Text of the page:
By Christian Potts
The Norman Transcript
NORMAN — The hard work, discipline and intensity, it all builds up to what an elite wrestler is able to do over the three days at the end of this week.
That’s when a legacy may be born and a legend made. Those stories will play out at the NCAA Wrestling Championships, taking place Thursday through Saturday just up the road at Oklahoma City’s Chesapeake Energy Arena.
It means a chance for the hometown fans to see an Oklahoma wrestling team that has a chance to make some waves.
“It’s time to get into their minds, that they have to expect to win every time they go out there,” said OU Coach Mark Cody. “And that takes being able to focus, one match at a time and even one minute at a time.”
The Sooners have qualified eight wrestlers for the national tournament, led by two former national champions: Kendric Maple, who won the 141-pound crown a year ago, and Andrew Howe, a 165-pound national champion in 2010 while competing for Wisconsin.
Howe’s road since has been a winding one. He took an Olympic redshirt year and was 30 seconds away from possibly being part of Team USA in the 2012 London Olympics as he was closing out the rubber match of a best-of-3 series against Jordan Burroughs.
“We just got into a scramble, and then I felt my knee pop,” Howe said. “I’d never felt anything like that before. But I knew I was in trouble. It ended up being an ACL.”
Howe finished the match, but lost a 1-0 decision.
Burroughs went on and won the gold medal in the 74-kilogram freestyle division in London.
Howe went on to months of rehabilitation from the injury, and in the meantime he and former Badger teammate Travis Rutt both followed former assistant coach Jared Frayer to OU to finish up their collegiate careers with the Sooners.
Howe brings that rare combination in sport, where the most talented guy matches his talent by being a relentless worker. It’s been infectious throughout the Sooner roster, Cody said.
“Every day, you’re going to see basically the same guy, just a warrior out there,” Cody said. “As soon as the whistle blows, he’s going forward the whole time. He’s been there. His advantage is he’s won a national title and he’s been on the podium every time.”
Howe has one defeat this year — two weekends ago at the Big 12 tournament final, in Norman, when Oklahoma State’s Chris Perry — last year’s 174-pound national champion scored a razor-thin 3-2 victory. Howe gave Perry his only defeat in a 4-2 decision in Norman in December.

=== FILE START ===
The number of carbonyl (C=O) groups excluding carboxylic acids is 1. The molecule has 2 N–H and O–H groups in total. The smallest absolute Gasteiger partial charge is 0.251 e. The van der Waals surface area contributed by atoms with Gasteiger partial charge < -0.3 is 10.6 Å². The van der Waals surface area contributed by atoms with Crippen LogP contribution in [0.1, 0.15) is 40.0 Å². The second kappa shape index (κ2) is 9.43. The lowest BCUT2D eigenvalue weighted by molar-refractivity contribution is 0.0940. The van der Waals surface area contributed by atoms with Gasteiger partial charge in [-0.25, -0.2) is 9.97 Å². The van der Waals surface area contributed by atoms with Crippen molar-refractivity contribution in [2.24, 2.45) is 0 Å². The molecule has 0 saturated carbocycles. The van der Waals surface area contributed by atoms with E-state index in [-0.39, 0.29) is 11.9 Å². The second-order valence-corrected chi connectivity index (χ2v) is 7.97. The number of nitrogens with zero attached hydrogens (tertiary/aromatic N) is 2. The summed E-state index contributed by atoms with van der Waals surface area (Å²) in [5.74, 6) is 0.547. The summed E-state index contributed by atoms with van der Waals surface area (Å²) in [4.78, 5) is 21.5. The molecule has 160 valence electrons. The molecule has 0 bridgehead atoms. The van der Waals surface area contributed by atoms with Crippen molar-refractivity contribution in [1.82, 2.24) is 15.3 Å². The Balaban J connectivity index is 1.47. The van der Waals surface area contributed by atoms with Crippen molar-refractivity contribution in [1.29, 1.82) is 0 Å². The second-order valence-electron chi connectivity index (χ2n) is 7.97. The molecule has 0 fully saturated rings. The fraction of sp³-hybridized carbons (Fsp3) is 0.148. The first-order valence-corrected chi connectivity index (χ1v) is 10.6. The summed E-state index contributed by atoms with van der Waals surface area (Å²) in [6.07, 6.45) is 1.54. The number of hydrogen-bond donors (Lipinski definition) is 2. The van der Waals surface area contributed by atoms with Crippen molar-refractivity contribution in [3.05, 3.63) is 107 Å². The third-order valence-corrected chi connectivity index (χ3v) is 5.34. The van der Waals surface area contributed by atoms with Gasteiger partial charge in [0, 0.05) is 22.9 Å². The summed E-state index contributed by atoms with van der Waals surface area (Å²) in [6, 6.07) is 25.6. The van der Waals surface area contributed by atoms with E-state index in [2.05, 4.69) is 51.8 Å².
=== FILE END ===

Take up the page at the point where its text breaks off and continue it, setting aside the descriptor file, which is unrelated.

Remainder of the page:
Many are penciling in “Howe vs. Perry 3” as inevitable for the 174-pound finale. A Bedlam matchup between two former national champions in downtown Oklahoma City in front of 18,000 fans sounds just about right for their story.
It may well happen, but Howe knows his focus can’t get ahead get ahead of the process it will take to get there.
“Everyone is 0-0 again going into this week,” Howe said. “The coaches have done a great job of getting us ready, and now you’ve got to just go out and take it one match at a time.”
The Sooners will bring five seeded wrestlers into Oklahoma City, and four of those are top-eight seeds. Maple returns looking for another national title, but has moved up to 149 pounds, where he’s seeded fourth.
A rematch with No. 1 Blake Houdashelt of Missouri could be looming in the semifinals. Houdashelt defeated Maple in a close match in Norman in January.
Jarrod Patterson is the No. 6 seed at 125 pounds. But of perhaps all his wrestlers, Cody says the seed may mean the least with Patterson, a senior from Cushing.
“Wherever he is seeded, I’m never too concerned,” Cody said. “In this sport, you have to go beat everyone, and no matter what he is seeded, he is very capable of winning the tournament.”
Rutt, the No. 7 seed at 197, placed seventh at nationals three years ago with the Badgers but since has sat out a transfer year and an Olympic redshirt year. Cody likes Rutt’s experience and the way he’s wrestling at the end of the year.
“He’s in a great place, and it’s an interesting bracket because everyone’s been beaten at this weight,” Cody said. “Nobody comes in undefeated. I think he has a great advantage for the same reason Howe does. He’s been on the podium before and knows what it takes.”
Cody Brewer finished seventh in the nation at 133 last season. This year, Brewer enters seeded No. 13 but with an all-too-familiar face looming in the second round, with his likely opponent being Oklahoma State’s Jon Morrison, who defeated him at the Big 12 tournament, as well as two duals this season. All three matches were competitive.